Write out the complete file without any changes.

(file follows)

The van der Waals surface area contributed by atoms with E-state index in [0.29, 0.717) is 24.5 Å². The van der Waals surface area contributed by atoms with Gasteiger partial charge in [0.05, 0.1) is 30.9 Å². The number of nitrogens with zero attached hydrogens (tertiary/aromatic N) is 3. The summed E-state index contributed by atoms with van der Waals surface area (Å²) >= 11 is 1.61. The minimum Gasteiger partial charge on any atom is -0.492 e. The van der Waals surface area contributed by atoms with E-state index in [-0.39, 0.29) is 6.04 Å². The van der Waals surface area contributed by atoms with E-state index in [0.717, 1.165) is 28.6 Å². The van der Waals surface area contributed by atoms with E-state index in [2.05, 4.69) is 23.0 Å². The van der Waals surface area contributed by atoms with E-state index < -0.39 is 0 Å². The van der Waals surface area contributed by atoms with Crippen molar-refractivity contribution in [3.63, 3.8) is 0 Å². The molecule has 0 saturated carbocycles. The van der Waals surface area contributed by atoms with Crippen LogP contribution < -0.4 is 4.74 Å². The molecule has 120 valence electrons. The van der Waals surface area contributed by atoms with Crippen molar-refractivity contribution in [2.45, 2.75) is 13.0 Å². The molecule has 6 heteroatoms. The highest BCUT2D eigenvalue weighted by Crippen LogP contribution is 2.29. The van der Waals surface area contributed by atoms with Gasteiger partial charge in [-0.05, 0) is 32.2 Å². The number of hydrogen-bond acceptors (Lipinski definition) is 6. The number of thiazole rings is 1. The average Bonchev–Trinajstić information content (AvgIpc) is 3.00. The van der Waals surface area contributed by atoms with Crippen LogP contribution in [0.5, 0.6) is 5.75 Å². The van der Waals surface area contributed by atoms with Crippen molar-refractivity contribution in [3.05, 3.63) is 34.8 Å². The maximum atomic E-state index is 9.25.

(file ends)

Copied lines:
The van der Waals surface area contributed by atoms with E-state index in [0.29, 0.717) is 24.5 Å². The van der Waals surface area contributed by atoms with Gasteiger partial charge in [0.05, 0.1) is 30.9 Å². The number of nitrogens with zero attached hydrogens (tertiary/aromatic N) is 3. The summed E-state index contributed by atoms with van der Waals surface area (Å²) >= 11 is 1.61. The minimum Gasteiger partial charge on any atom is -0.492 e. The van der Waals surface area contributed by atoms with E-state index in [-0.39, 0.29) is 6.04 Å². The van der Waals surface area contributed by atoms with E-state index in [0.717, 1.165) is 28.6 Å². The van der Waals surface area contributed by atoms with E-state index in [2.05, 4.69) is 23.0 Å². The van der Waals surface area contributed by atoms with E-state index < -0.39 is 0 Å². The van der Waals surface area contributed by atoms with Crippen molar-refractivity contribution in [3.63, 3.8) is 0 Å². The molecule has 0 saturated carbocycles. The van der Waals surface area contributed by atoms with Crippen LogP contribution < -0.4 is 4.74 Å². The molecule has 120 valence electrons. The van der Waals surface area contributed by atoms with Crippen molar-refractivity contribution in [2.45, 2.75) is 13.0 Å². The molecule has 6 heteroatoms. The highest BCUT2D eigenvalue weighted by Crippen LogP contribution is 2.29. The van der Waals surface area contributed by atoms with Gasteiger partial charge in [-0.05, 0) is 32.2 Å². The number of hydrogen-bond acceptors (Lipinski definition) is 6. The number of thiazole rings is 1. The average Bonchev–Trinajstić information content (AvgIpc) is 3.00. The van der Waals surface area contributed by atoms with Crippen LogP contribution in [0.5, 0.6) is 5.75 Å². The van der Waals surface area contributed by atoms with Crippen molar-refractivity contribution in [3.05, 3.63) is 34.8 Å². The maximum atomic E-state index is 9.25.